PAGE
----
I wouldn’t say I am a budget traveler, but then again I would. I hate overpriced tourist traps. Europe happens to have loads. However, I appreciate travel splurges here and there, a nice meal or a three star hotel. When I set out for Italy this summer, I knew it was obviously a more expensive option than going to live in a village in Africa or backpacking through Southeast Asia. Since I could walk, a challenge has never made me back down.
I left for Italy with very little money. For those of you who dream of spending a few months in Europe, specifically Italy, it is possible. Here are some of the ways I made it work. Europe doesn’t have to be eliminated on your travel list due to costs.
1. Rent An Apartment
If you are going to be traveling week to week, you will end up spending loads on accommodations, food and other miscellaneous services in Europe. Hostels in Europe are not that cheap anymore. I rented an apartment in Florence, as I wanted to explore much of Italy and the surrounding area. By renting an apartment, I could cook my meals easily, saving money on food. While I quickly found out the apartment I rented was not the cheapest, many apartments in Florence go for 600-900 euros a month. Some include Internet and laundry services as well. If are looking to stay in Europe for the summer, I recommend setting up a home base and making day trips or short weekend trips from there. Rather than saving up double to backpack for several months in Europe, you will have a sense of home and hopefully more money in your pocket while still being surrounded by European beauty.
2. Work From Europe
You can work from Europe. I know several others who spent their summer living in Europe, doing odd jobs here and there. Christine Amorose of C’est Christine and Annie Bettis of Wayward Traveller are good examples. I was not one of them. Luckily my job allows me to work from anywhere. Being able to work and live in Europe definitely helped with cash flow. If you don’t want to be limited to work hours, don’t be afraid to see what jobs are out there online. For me I could gauge when I wanted to travel and when I needed to work. I know I am lucky in this area, but I am often surprised when people don’t believe in getting a job online so they just don’t try. Even if the working world online looks insurmountable, getting an odd job like passing out flyers or waiting tables in Europe can be relatively simple. You don’t know until you ask.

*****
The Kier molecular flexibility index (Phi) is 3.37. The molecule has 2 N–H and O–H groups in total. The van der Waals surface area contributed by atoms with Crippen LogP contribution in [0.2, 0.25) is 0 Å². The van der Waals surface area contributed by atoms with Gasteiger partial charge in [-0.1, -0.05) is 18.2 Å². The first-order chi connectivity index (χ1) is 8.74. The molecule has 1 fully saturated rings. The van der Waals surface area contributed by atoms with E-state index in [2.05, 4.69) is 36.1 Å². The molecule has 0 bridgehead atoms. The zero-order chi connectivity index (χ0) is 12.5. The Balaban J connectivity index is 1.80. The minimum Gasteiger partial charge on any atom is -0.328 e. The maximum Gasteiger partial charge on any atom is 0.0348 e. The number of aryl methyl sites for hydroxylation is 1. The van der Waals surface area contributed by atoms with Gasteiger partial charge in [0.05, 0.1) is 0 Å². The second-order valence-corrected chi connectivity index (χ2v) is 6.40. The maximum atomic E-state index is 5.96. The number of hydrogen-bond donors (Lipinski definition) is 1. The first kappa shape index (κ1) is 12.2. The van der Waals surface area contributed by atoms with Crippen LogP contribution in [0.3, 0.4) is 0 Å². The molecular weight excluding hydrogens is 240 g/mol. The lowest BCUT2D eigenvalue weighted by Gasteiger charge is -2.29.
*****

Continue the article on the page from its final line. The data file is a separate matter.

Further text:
3. Make Attempts To Cook Most Days
While I love the occasional pizza out, cooking can definitely make living in Europe more affordable. If you treat your traveling life in Europe as it were at home, rather than thinking you are on an endless vacation, dollars will stretch. The trusty caprese salad got me through many weeks. Little things like making coffee instead of going out for coffee can end up saving a hundred euros a month in Europe.
4. Don’t Shop
I tend to shop more at home than when I am away. Just because it is from Italy does not mean you need it. I love to pick up a few things here and there when I travel, but don’t go shopping every weekend. For me, it was pretty simple to resist despite being in one of Italy’s most fashionable cities. I just kept reasoning it would be more worth my money to travel on a day trip than buy that new shirt.
5. No Need For a Cell Phone
I rarely used my cell phone from the US while in Italy. I mainly kept it on for emergencies. You can rent a phone in whatever country you are going to, but I found I didn’t really need it. If you are going to be somewhere for three months or less, Skype works just fine. In this day and age, if you are meeting up with new friends and the like, you can always send out an email or call on Skype for cents rather than go through the hassle of renting a phone or having ridiculous charges on your bill back home.
Housing, food and working were key for me in order to stay in Italy for three months. I simply made these elements in keeping with those at home, while cutting back on some of those luxuries from home.
Have you lived in Europe for a few months or longer? How do you keep costs down?